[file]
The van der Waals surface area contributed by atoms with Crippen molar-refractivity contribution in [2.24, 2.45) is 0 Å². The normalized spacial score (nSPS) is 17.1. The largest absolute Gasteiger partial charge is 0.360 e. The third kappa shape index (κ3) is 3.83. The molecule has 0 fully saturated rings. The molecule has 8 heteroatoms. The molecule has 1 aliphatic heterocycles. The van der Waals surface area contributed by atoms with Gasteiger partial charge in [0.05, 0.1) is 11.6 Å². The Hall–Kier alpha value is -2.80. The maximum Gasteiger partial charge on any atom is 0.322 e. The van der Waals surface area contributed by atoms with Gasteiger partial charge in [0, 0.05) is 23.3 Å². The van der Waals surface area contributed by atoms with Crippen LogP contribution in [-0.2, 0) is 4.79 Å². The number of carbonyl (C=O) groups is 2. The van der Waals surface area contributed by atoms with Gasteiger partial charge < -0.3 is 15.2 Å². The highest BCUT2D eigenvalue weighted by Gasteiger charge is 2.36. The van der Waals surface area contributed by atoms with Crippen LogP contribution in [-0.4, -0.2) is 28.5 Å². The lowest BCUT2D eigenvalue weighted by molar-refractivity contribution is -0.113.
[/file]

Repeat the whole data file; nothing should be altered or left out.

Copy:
The van der Waals surface area contributed by atoms with Crippen molar-refractivity contribution in [2.24, 2.45) is 0 Å². The normalized spacial score (nSPS) is 17.1. The largest absolute Gasteiger partial charge is 0.360 e. The third kappa shape index (κ3) is 3.83. The molecule has 0 fully saturated rings. The molecule has 8 heteroatoms. The molecule has 1 aliphatic heterocycles. The van der Waals surface area contributed by atoms with Gasteiger partial charge in [0.05, 0.1) is 11.6 Å². The Hall–Kier alpha value is -2.80. The maximum Gasteiger partial charge on any atom is 0.322 e. The van der Waals surface area contributed by atoms with Gasteiger partial charge in [0, 0.05) is 23.3 Å². The van der Waals surface area contributed by atoms with Crippen LogP contribution in [-0.2, 0) is 4.79 Å². The number of carbonyl (C=O) groups is 2. The van der Waals surface area contributed by atoms with Gasteiger partial charge < -0.3 is 15.2 Å². The highest BCUT2D eigenvalue weighted by Gasteiger charge is 2.36. The van der Waals surface area contributed by atoms with Crippen LogP contribution in [-0.4, -0.2) is 28.5 Å². The lowest BCUT2D eigenvalue weighted by molar-refractivity contribution is -0.113.